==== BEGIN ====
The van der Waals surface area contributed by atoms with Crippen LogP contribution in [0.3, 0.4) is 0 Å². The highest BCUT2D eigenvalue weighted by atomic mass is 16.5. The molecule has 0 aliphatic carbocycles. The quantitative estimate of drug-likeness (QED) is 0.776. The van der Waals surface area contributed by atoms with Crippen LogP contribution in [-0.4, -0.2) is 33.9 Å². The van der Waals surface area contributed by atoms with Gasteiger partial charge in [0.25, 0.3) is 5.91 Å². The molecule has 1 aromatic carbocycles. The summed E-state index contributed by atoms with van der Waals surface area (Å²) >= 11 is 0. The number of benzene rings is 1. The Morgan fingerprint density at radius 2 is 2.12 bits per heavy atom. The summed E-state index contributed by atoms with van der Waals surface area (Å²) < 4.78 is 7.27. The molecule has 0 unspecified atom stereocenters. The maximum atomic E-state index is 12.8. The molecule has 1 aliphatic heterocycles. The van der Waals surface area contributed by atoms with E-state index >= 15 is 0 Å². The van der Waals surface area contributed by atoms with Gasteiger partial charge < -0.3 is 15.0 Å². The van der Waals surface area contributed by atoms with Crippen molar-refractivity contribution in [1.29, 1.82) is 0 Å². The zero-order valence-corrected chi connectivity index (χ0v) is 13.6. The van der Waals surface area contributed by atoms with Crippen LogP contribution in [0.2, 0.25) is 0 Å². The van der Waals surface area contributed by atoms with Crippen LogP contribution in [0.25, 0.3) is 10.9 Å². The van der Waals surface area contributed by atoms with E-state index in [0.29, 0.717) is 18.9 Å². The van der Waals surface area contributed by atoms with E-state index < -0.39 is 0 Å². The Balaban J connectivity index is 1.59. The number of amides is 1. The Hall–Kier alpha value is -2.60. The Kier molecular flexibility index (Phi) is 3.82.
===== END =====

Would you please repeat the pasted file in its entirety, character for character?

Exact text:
The van der Waals surface area contributed by atoms with Crippen LogP contribution in [0.3, 0.4) is 0 Å². The highest BCUT2D eigenvalue weighted by atomic mass is 16.5. The molecule has 0 aliphatic carbocycles. The quantitative estimate of drug-likeness (QED) is 0.776. The van der Waals surface area contributed by atoms with Crippen LogP contribution in [-0.4, -0.2) is 33.9 Å². The van der Waals surface area contributed by atoms with Gasteiger partial charge in [0.25, 0.3) is 5.91 Å². The molecule has 1 aromatic carbocycles. The summed E-state index contributed by atoms with van der Waals surface area (Å²) >= 11 is 0. The number of benzene rings is 1. The Morgan fingerprint density at radius 2 is 2.12 bits per heavy atom. The summed E-state index contributed by atoms with van der Waals surface area (Å²) < 4.78 is 7.27. The molecule has 0 unspecified atom stereocenters. The maximum atomic E-state index is 12.8. The molecule has 1 aliphatic heterocycles. The van der Waals surface area contributed by atoms with E-state index >= 15 is 0 Å². The van der Waals surface area contributed by atoms with Gasteiger partial charge < -0.3 is 15.0 Å². The van der Waals surface area contributed by atoms with Crippen molar-refractivity contribution in [1.29, 1.82) is 0 Å². The zero-order valence-corrected chi connectivity index (χ0v) is 13.6. The van der Waals surface area contributed by atoms with Crippen LogP contribution in [0.2, 0.25) is 0 Å². The van der Waals surface area contributed by atoms with Crippen LogP contribution in [0.25, 0.3) is 10.9 Å². The van der Waals surface area contributed by atoms with E-state index in [0.29, 0.717) is 18.9 Å². The van der Waals surface area contributed by atoms with E-state index < -0.39 is 0 Å². The Balaban J connectivity index is 1.59. The number of amides is 1. The Hall–Kier alpha value is -2.60. The Kier molecular flexibility index (Phi) is 3.82.